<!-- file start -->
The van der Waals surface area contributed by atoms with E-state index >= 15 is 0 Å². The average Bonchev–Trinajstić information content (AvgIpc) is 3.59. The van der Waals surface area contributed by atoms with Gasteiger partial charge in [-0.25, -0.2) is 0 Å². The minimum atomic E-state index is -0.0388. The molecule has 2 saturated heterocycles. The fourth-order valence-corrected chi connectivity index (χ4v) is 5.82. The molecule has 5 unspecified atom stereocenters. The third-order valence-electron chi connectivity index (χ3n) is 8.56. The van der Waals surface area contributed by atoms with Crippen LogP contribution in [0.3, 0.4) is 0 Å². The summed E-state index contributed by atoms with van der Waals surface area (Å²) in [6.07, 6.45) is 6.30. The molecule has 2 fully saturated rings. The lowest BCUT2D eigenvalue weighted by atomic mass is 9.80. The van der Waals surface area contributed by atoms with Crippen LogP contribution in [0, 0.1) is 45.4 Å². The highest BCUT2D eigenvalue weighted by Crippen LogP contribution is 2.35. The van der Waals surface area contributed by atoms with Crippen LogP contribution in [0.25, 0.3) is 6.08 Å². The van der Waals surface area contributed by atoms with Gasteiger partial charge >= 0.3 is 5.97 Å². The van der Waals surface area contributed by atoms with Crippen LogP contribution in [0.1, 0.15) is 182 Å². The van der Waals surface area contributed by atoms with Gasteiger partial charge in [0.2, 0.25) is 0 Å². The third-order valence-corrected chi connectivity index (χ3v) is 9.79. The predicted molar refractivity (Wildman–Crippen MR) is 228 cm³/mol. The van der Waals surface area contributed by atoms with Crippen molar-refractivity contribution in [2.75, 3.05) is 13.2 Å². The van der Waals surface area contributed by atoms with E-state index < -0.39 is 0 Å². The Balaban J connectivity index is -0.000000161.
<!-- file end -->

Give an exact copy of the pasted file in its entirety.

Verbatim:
The van der Waals surface area contributed by atoms with E-state index >= 15 is 0 Å². The average Bonchev–Trinajstić information content (AvgIpc) is 3.59. The van der Waals surface area contributed by atoms with Gasteiger partial charge in [-0.25, -0.2) is 0 Å². The minimum atomic E-state index is -0.0388. The molecule has 2 saturated heterocycles. The fourth-order valence-corrected chi connectivity index (χ4v) is 5.82. The molecule has 5 unspecified atom stereocenters. The third-order valence-electron chi connectivity index (χ3n) is 8.56. The van der Waals surface area contributed by atoms with Crippen LogP contribution in [0.3, 0.4) is 0 Å². The summed E-state index contributed by atoms with van der Waals surface area (Å²) in [6.07, 6.45) is 6.30. The molecule has 2 fully saturated rings. The lowest BCUT2D eigenvalue weighted by atomic mass is 9.80. The van der Waals surface area contributed by atoms with Crippen LogP contribution in [0, 0.1) is 45.4 Å². The highest BCUT2D eigenvalue weighted by Crippen LogP contribution is 2.35. The van der Waals surface area contributed by atoms with Crippen LogP contribution in [0.25, 0.3) is 6.08 Å². The van der Waals surface area contributed by atoms with Gasteiger partial charge >= 0.3 is 5.97 Å². The van der Waals surface area contributed by atoms with Crippen LogP contribution in [0.1, 0.15) is 182 Å². The van der Waals surface area contributed by atoms with Gasteiger partial charge in [0.2, 0.25) is 0 Å². The third-order valence-corrected chi connectivity index (χ3v) is 9.79. The predicted molar refractivity (Wildman–Crippen MR) is 228 cm³/mol. The van der Waals surface area contributed by atoms with Crippen molar-refractivity contribution in [2.75, 3.05) is 13.2 Å². The van der Waals surface area contributed by atoms with E-state index < -0.39 is 0 Å². The Balaban J connectivity index is -0.000000161.